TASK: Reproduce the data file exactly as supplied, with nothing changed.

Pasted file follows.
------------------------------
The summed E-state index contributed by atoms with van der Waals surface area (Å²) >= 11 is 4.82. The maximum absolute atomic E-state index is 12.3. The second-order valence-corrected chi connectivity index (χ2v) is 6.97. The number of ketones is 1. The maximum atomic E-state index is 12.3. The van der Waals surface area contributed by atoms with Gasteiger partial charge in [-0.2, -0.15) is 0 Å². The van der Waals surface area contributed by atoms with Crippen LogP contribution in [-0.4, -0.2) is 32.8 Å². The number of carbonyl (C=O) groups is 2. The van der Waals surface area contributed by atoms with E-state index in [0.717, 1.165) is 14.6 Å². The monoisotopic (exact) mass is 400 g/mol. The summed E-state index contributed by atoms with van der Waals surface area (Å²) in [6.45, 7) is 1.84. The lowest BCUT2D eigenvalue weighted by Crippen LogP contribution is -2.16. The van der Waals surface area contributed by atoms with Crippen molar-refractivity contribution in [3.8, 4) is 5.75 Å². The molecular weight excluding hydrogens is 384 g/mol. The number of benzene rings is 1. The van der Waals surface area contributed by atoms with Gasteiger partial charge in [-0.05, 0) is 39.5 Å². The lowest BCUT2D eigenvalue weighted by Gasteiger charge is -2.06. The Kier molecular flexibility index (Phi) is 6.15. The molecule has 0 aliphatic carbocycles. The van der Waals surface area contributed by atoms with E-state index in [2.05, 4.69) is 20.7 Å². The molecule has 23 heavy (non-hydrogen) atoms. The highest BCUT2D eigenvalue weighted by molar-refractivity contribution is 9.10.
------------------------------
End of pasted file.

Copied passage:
The summed E-state index contributed by atoms with van der Waals surface area (Å²) >= 11 is 4.82. The maximum absolute atomic E-state index is 12.3. The second-order valence-corrected chi connectivity index (χ2v) is 6.97. The number of ketones is 1. The maximum atomic E-state index is 12.3. The van der Waals surface area contributed by atoms with Gasteiger partial charge in [-0.2, -0.15) is 0 Å². The van der Waals surface area contributed by atoms with Crippen LogP contribution in [-0.4, -0.2) is 32.8 Å². The number of carbonyl (C=O) groups is 2. The van der Waals surface area contributed by atoms with E-state index in [0.717, 1.165) is 14.6 Å². The monoisotopic (exact) mass is 400 g/mol. The summed E-state index contributed by atoms with van der Waals surface area (Å²) in [6.45, 7) is 1.84. The lowest BCUT2D eigenvalue weighted by Crippen LogP contribution is -2.16. The van der Waals surface area contributed by atoms with Crippen molar-refractivity contribution in [3.8, 4) is 5.75 Å². The molecular weight excluding hydrogens is 384 g/mol. The number of benzene rings is 1. The van der Waals surface area contributed by atoms with Gasteiger partial charge in [-0.05, 0) is 39.5 Å². The lowest BCUT2D eigenvalue weighted by Gasteiger charge is -2.06. The Kier molecular flexibility index (Phi) is 6.15. The molecule has 0 aliphatic carbocycles. The van der Waals surface area contributed by atoms with E-state index in [2.05, 4.69) is 20.7 Å². The molecule has 23 heavy (non-hydrogen) atoms. The highest BCUT2D eigenvalue weighted by molar-refractivity contribution is 9.10.